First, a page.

|'A Tragic Honesty': Waiting for a Break That Never Came|
The New York Times Book Review, August 3, 2003
By John Sutherland
Richard Yates is one of literature's nearly men -- no loser but never quite an outright winner. Born into an impoverished and dysfunctional family (whose dysfunctions and monetary crises he reproduced, with Xerox fidelity, in his own roles of husband and father), he missed out on a university education. Throughout life he nursed a corrosive anger against novelists who had that advantage over him. ''I'd give anything to have gotten a college education,'' he exclaimed in later life. ''I feel the lack of it all the time.'' He was, as photographs (and innumerable sexual partners) confirm, strikingly handsome, but in a style that he himself despised. Yates privately thought his looks feminine. And he had, as Blake Bailey records in A Tragic Honesty, ''a lifelong horror of being perceived as homosexual.'' Despite a graceful appearance he was in his movements clumsy ''on a legendary scale.'' At school, as Yates said of one of his characters, ''the shower room was the worst part'' of his day. Morbid shyness afflicted him through life.
Yates, born in 1926, served in World War II and was a single I.Q. point short of qualifying for officer training. He was discharged ''with a Good Conduct medal and the rank of private first class.'' He brought back no good war stories but, typically, he made good fiction out of the lack of them. His early and finest short story (as he liked to think), A Really Good Jazz Piano, was turned down nine times, with gushing praise, by the best magazines in the United States. Only the devoted persistence of his agent, Monica McCall, got it into print. Yates's first published novel, Revolutionary Road, had the misfortune to be a finalist for the National Book Award in 1962, an annus mirabilis for American fiction. It came up against Catch-22, Franny and Zooey, The Pawnbroker and The Moviegoer, which won. Budgeted by its publisher to sell 20,000 copies, Yates's novel went on to clear less than half that.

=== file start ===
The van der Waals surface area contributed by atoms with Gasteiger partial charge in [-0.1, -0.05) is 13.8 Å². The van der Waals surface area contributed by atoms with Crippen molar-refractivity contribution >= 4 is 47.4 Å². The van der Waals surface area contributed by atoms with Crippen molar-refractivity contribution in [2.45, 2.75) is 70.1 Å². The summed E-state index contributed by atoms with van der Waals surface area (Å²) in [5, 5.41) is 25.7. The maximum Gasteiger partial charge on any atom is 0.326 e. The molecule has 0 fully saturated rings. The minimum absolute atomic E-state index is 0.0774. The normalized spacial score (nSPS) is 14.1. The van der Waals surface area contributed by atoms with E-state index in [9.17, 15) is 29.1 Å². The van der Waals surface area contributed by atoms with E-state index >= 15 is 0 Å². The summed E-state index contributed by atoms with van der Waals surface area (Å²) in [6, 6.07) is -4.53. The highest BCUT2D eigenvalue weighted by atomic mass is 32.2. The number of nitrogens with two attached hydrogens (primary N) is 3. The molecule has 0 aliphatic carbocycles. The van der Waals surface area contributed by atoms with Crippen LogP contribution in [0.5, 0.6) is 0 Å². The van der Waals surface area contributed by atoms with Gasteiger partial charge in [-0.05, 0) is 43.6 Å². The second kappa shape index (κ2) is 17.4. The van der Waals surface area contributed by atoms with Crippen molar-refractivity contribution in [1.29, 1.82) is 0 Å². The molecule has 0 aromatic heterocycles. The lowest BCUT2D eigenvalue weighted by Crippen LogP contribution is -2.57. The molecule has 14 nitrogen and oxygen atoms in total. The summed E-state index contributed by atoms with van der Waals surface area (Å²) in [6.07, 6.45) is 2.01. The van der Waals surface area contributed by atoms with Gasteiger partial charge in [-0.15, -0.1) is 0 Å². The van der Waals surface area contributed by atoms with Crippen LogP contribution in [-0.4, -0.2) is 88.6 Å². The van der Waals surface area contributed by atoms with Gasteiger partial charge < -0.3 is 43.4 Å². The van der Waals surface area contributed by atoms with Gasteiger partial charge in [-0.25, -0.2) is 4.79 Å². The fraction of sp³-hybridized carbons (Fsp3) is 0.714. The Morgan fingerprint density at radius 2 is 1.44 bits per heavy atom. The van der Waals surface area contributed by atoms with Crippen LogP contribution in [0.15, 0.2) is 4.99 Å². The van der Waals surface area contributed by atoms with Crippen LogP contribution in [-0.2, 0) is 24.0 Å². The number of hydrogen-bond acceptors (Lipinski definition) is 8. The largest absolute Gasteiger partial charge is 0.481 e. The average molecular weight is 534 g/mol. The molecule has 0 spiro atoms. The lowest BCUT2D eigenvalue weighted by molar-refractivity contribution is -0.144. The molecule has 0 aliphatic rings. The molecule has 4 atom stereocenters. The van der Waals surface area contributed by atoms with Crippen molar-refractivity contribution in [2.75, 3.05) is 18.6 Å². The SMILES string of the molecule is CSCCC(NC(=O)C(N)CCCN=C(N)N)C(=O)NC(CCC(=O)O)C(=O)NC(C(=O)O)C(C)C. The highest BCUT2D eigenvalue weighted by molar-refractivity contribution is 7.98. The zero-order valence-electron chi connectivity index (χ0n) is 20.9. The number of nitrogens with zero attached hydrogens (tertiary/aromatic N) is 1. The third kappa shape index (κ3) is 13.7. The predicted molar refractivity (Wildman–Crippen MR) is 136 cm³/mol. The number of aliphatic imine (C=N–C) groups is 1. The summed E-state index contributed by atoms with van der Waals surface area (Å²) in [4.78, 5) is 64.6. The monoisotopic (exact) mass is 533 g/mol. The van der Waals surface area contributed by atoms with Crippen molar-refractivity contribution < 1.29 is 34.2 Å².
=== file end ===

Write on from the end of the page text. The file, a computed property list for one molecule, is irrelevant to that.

On the strength of the award publicity, he was hired by the director John Frankenheimer to do a screenplay of his friend William Styron's Lie Down in Darkness. Had it come off, Yates might, like his other friend Brian Moore, have supported a career in quality fiction with quality film work. Alas, the project fell through. In later life, Yates taught creative writing (very well, apparently) at various universities. But he failed to get tenure at his main base, the University of Iowa -- something that embittered him inordinately.
Bitterness stoically concealed -- except when in drink or mania -- was the flavor of his career. Yates had, as Bailey records, ''two great ambitions -- publication in The New Yorker and front-page notice by The New York Times Book Review.'' The first he never achieved (despite some of the most glowing rejections in literary history). Nor the second. He might have struck lucky with The Easter Parade (1976), but the review (a good one) ''ended up on Page 4.''
Nothing ever went quite right. A little luck mixed with his genius and Yates would be secure among the American immortals. He never had a best seller, never won the big prizes. He arrived slightly too late on the literary scene and was overtaken by what he contemptuously called the ''post-Realistic School.'' He survives by a process that the novelist Richard Ford sees as Masonic. Admiration for Yates, Ford says, is ''a sort of cultural-literary secret handshake among its devotees.'' Writers have always stood by him. One wonders whether it is their discreet lobbying that keeps so much of his work in print.
Yates's reputation will not be damaged by this compulsively readable biography. Yates was, as Bailey portrays him, both a great writer and ''almost a parody of the self-destructive personality.'' He was a lifelong four-pack-a-day man. He chain smoked in a tuberculosis sanatorium and puffed on even when chained to oxygen cylinders, his lungs rotted with terminal emphysema. On at least one occasion he burned down his apartment, toasting his work in progress.